The U.S. Department of Justice, through the Assistant Attorney General in charge of its Criminal Division, spoke forcefully on Tuesday regarding “the role of criminal law enforcement in prosecuting conduct that may also be subject to regulatory enforcement.” Speaking at a conference at New York University, AAG Leslie R. Caldwell discussed the sometimes “critical need” for criminal prosecution even where there are civil and regulatory options, noting that individuals may receive prison sentences and companies may suffer collateral consequences that are “the only just punishment” for the conduct at issue and that serve to deter others. Recognizing that there are different kinds of breaches, she spoke of calibrating the penalty to the nature of the breach and the entity’s history and culture. AAG Caldwell also stated that DOJ’s Criminal Division, unlike other authorities, requires entities to admit their misconduct when resolving a criminal matter by a Non-Prosecution Agreement, a Deferred Prosecution Agreement, or a guilty plea. She addressed the Criminal Division’s power – and resolve – when it suspects or finds non-compliance with an NPA or a DPA, stating,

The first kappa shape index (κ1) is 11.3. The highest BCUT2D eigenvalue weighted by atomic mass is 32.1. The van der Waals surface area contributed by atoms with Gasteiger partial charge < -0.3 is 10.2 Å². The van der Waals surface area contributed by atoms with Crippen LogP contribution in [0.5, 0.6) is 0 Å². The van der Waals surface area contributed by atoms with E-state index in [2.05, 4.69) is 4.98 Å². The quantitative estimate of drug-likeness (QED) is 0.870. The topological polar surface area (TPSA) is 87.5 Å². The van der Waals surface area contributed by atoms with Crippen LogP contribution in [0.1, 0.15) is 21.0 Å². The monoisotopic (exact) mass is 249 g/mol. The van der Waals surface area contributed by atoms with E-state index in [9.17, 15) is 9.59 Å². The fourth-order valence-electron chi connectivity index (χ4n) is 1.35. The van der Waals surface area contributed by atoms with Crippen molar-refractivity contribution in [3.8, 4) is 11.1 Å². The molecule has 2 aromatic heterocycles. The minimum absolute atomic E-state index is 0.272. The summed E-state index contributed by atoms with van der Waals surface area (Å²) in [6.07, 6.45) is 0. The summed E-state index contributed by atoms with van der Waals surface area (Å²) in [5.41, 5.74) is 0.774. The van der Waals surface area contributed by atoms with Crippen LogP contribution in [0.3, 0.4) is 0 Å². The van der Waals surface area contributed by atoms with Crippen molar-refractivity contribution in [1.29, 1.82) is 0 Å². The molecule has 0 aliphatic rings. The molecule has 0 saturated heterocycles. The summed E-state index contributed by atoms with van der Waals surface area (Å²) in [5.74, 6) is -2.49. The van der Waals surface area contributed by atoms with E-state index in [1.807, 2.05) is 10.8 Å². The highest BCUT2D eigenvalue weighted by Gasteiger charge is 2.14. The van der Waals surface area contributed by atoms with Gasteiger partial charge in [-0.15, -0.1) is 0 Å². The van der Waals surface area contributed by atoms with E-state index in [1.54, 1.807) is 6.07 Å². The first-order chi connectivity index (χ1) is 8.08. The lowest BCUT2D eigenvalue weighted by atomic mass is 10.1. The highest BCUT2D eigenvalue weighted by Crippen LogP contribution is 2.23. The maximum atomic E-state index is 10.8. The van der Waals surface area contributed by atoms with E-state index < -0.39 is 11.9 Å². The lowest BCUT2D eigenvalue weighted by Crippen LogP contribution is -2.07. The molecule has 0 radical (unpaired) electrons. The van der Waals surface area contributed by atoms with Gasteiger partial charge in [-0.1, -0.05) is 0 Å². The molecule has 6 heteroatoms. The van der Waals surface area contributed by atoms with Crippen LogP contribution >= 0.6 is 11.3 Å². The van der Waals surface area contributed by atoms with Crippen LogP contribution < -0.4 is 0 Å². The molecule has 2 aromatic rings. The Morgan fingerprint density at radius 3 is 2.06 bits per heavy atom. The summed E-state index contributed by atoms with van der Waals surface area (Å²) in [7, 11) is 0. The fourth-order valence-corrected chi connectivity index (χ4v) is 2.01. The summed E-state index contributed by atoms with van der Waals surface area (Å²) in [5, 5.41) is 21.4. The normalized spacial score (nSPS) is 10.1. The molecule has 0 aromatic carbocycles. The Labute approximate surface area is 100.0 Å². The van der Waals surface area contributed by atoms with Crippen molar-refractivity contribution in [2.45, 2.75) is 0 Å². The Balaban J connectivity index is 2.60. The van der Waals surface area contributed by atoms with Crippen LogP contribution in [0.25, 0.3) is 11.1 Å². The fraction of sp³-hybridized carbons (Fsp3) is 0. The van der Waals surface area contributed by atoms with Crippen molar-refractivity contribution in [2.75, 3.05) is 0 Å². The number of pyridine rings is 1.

“And let me be clear: the Criminal Division will not hesitate to tear up a DPA or NPA and file criminal charges, where such action is appropriate and proportional to the breach.”
In addition to the strong message that DOJ will ultimately bring a criminal prosecution if it believes an entity has committed a worthy breach of an NPA or a DPA, AAG Caldwell’s remarks serve as a reminder that there are steps that can be taken to avoid such a consequence. If an entity is under an NPA or DPA, rigorous adherence to its terms are, of course, required. More importantly to the vast number of entities that are not laboring under such agreements, proactively conducting risk assessments and fine-tuning compliance policies, procedures and training should be done at least annually and whenever changing circumstances make it advisable.